Over 34% of wage workers and more than 37% of self-employed people, who suffered pandemic-led income erosion, have not yet seen their incomes reach their pre-pandemic levels, according to a recent survey.
Experts link slow recovery in jobs and incomes mainly in transport, hotel, and restaurant sectors to not reopening educational institutions and many businesses.
Dr Sayema Haque Bidisha, research director of South Asian Network on Economic Modelling (Sanem), told The Business Standard, "Covid-induced income and employment losses have not recovered yet. Staffers who saw salary cuts owing to the pandemic are yet to get back to what they would get at normal times. Besides, there is no recovery of businesses of self-employed people."
"It is essential to identify the sectors, which are yet to return to normal, and consider separate stimulus packages with minimum conditions," Dr Sayema, said while presenting findings of the survey titled "Covid-19 Impact on Labour Market and Migration: Results from Sanem's Survey" published virtually on Wednesday.
The telephone survey was conducted between 2 January and 20 February this year. Among the respondents, 2845 households were non-migrants, 230 internal migrants, and 273 international migrants.
"Self-employed people should be in the policy focus as they are experiencing slower recovery," she added.
In Dhaka, incomes of 31.1% wage workers and 41.8% self-employed people are yet to recover, according to the Sanem survey.
It also found that the Barishal division has the highest unemployment rate of 12.94% and Khulna has the lowest of 3.23%.
Sanem also noted that 20% of international migrants lost their jobs due to the pandemic.
Dr Khondaker Golam Moazzem, research director at the Centre for Policy Dialogue (CPD), told TBS that it will take time to get back to a normal employment situation.
"Even if the economy recovers, jobs will not be fully adjusted," he added.
Golam Moazzem urged the government to declare an employment-enhancing budget so that public investment can increase.
The major sectors where incomes are yet to recover to normal are transportation (55.3%), construction (40.5%), agriculture, forestry and fishing (38.4%), manufacturing-RMG (37.8%), manufacturing non-RMG (32.7%), and wholesale and retail trade (18.7%).
The report also stated 27.8% of the workers have already recovered from income losses, while the remaining 38% are not affected.
Besides, the survey showed that among the self-employed respondents' incomes are yet to recover to pre-pandemic levels in transportation (57.6%), hotel and restaurant (48.6%), manufacturing (42.2%), wholesale and retail trade (39.0%), agriculture, forestry and fishing (31.5%).
Of all the self-employed in the survey, 43.2% have now recovered from financial losses, while the remaining 19.5% are not affected by the pandemic.
Dr Selim Raihan, executive director of Sanem, said, "Most of our policies are product market-oriented. If we do not focus on the labour market and factor market, our economic recovery will be slower. We need innovative and pragmatic policies."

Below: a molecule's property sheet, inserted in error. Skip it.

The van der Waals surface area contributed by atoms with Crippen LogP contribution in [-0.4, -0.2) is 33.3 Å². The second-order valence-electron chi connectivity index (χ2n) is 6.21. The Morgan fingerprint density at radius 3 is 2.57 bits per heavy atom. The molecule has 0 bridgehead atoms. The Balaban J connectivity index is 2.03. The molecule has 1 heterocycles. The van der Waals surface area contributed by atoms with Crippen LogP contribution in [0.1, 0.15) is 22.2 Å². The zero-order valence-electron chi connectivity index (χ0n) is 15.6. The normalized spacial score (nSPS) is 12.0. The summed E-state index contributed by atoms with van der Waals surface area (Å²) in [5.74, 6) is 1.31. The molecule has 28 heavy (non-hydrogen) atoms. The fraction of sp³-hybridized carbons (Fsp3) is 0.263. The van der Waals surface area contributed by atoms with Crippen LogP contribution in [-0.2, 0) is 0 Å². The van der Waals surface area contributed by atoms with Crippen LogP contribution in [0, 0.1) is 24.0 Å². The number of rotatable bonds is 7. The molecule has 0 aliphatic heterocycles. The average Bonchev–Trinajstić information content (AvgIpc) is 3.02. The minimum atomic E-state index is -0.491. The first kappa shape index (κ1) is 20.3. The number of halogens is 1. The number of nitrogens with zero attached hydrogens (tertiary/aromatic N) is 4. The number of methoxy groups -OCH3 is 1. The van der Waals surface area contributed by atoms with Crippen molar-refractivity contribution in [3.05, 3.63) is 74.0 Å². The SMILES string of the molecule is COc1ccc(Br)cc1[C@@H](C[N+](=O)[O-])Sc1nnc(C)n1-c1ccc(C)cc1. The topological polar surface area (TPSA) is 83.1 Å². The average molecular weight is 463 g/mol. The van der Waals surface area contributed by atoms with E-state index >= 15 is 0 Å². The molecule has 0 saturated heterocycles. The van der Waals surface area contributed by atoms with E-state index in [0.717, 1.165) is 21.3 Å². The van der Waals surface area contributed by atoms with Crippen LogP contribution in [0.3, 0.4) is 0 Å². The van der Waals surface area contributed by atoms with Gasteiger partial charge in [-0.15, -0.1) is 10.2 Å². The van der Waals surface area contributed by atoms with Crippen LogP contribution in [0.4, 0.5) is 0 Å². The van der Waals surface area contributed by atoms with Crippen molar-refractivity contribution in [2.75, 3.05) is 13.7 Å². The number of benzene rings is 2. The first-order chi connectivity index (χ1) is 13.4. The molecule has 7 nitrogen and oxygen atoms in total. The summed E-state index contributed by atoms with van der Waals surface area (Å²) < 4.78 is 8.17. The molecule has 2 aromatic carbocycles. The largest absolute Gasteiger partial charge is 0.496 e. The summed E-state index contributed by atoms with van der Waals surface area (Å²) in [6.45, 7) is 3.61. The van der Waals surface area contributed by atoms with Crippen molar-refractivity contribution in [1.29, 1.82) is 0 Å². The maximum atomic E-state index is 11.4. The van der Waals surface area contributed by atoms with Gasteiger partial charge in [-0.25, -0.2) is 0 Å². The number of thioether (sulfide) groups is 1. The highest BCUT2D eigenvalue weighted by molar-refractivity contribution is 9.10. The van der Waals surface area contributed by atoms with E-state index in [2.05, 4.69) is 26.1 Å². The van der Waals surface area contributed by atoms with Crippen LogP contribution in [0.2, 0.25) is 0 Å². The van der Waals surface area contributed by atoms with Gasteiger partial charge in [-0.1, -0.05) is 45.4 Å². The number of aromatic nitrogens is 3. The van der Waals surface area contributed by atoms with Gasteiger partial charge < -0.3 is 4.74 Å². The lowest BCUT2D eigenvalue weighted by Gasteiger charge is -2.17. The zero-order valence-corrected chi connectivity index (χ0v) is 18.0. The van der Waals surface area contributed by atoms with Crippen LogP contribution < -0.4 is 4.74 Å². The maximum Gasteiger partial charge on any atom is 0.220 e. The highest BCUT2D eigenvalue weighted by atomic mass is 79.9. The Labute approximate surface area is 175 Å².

As a panellist at the event, Dr Ahsan H Mansur, executive director of Policy Research Institute, said, "Apart from the pandemic-triggered unemployed, around 20 lakh youth labour force is waiting to enter the job market."
"Even private investment has mostly remained stagnant. If there is no investment, how will new jobs be created," he added.
The study also highlighted job shifting tendencies of the respondents during March-December last year when around 5.4% of wage-employed respondents changed their professions. Even, 61.5% of respondents saw salary cuts and the highest cut was in Sylhet and the lowest in the Chattogram division.
On the contrary, more workers employed in urban regions lost their jobs compared to workers employed in rural regions.
Sanem recommends that job creation in urban areas be the prime focus with longer-term strategies for decentralised job creation.
The report said 80% of the self-employed faced a decrease in production, profits, or sales amid the pandemic.
Job losses for international, internal migrants
The survey found that migrants who returned home from Middle Eastern and East Asian countries reported the highest job losses.
The highest 31.4% job loss was in Malaysia, followed by 28.6% in Kuwait 18.9% in Saudi Arabia.
Among the respondents, 5% returned to home amid the pandemic.
Dr Tasneem Siddiqui, founder chair of Refugee and Migratory Movement Research Unit, said, "We have not been able to bring migrants under the social safety net yet."
Sanem also recommends making strategies to integrate returnee migrants into the domestic market and adopting policies towards smooth migration through diplomatic negotiations and reducing migration costs.
On the other hand, around 49% of internal migrants had returned to their native villages as they could not afford expenses because of either job losses or non-payments or salary cuts under the pandemic impacts.
However, almost everyone returned to the city at the time of the survey.
Some 14% of internal migrants lost jobs during March-December 2020.